Most of her Christmas traditions were still observed, especially when it came to giving and receiving gifts, but the situation became increasingly ridiculous as time went by. While somehow managing to maintain her aura of innocence and goodness to the outside world, the old lady was not able to forever frighten her own family into submission. One by one, most of us managed to break free and live our own lives…

I was presented with so many facets of Christmas over the years, both within and outside my family… so I could only do one thing, since I wasn’t going to deny the holiday and its positive symbolism: I had to make Christmas my own. I had to chisel my own traditions, if I was going to survive it; that’s what I learnt and struggled to accept early on.

To be continued…

Underneath the Tinsel or Making My Own Christmas Traditions – Part One

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Part One – The Illusion

The house was filled with that delicious smell of baked goodies. Vanilla and a variety of other aromas I was too young to know or recognize conspired with my grandmother in creating that warm, heavy, divine, mouth-watering smell that could mean only one thing: Christmas was only a few days away.

It was the final element in that trilogy of olfactory sensations that I have associated with the winter holidays from a very early age. The oranges were the first harbinger of the impending festivities and as I stood by the big fruit bowl, scratching at one of them with my little nails so I could carry its perfume with me, I knew there wasn’t long to go ‘till the much expected moment.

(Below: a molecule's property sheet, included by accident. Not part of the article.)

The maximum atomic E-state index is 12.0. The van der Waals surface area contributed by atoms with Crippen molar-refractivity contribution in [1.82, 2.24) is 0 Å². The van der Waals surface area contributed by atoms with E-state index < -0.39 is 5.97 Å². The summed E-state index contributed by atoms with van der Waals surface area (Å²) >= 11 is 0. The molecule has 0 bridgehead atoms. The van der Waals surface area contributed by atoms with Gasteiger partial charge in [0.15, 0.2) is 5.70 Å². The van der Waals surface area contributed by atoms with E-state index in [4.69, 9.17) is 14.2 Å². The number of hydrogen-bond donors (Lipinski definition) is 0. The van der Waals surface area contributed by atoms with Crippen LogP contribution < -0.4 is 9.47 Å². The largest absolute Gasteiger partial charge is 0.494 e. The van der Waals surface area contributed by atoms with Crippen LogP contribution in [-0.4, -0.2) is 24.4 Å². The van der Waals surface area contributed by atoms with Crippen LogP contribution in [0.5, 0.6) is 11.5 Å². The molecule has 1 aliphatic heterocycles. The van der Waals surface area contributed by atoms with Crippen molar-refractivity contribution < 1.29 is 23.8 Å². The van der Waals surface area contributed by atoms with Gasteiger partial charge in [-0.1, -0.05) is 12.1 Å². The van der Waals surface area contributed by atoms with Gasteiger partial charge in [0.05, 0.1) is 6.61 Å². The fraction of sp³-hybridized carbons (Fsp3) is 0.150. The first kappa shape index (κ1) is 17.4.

Then came the tree. My grandfather was never too involved in all the preparations, but getting the tree was always his job and I was his trusty sidekick. It was our little tradition: we would scour all the Christmas tree markets until we found the perfect one, I would choose it and he would carry it home. I don’t know about him, but that intoxicating fir tree smell would make me completely forget about the freezing cold wind, about the icy patches on which I really needed to watch my step and about the snow, which somehow managed to find its way into my boots each and every time. The serious, respectable, stern man became a child again, analysing fir trees, laughing more than I would see him laugh during the entire year and always indulging me, all the while knowing that the one I chose would inevitably be too tall. He’d be the one severely reprimanded as soon as we got home, but little did he care.

So when the baking also started, I knew it was time for my mother to arrive and for a long time that was what Christmas was all about for me. Once that finally happened, the two of us would decorate the tree and do the last of the Christmas shopping for that year. Among all those activities, she would work on answering all my questions about Santa and trying to convince me he was real. You see, that was a story I never fully believed, so each year she struggled to convince me, until her patience invariably reached its limits, resorting to the so very effective argument, “Because I said so.” As soon as that was taken care of, we could continue decorating while listening to carols. New decorations got lost among the older ones, my mother would share Christmas stories from her childhood and we would conspire on playing all sorts of silly little harmless tricks on my grandparents, the way she used to do back in those days she recollected.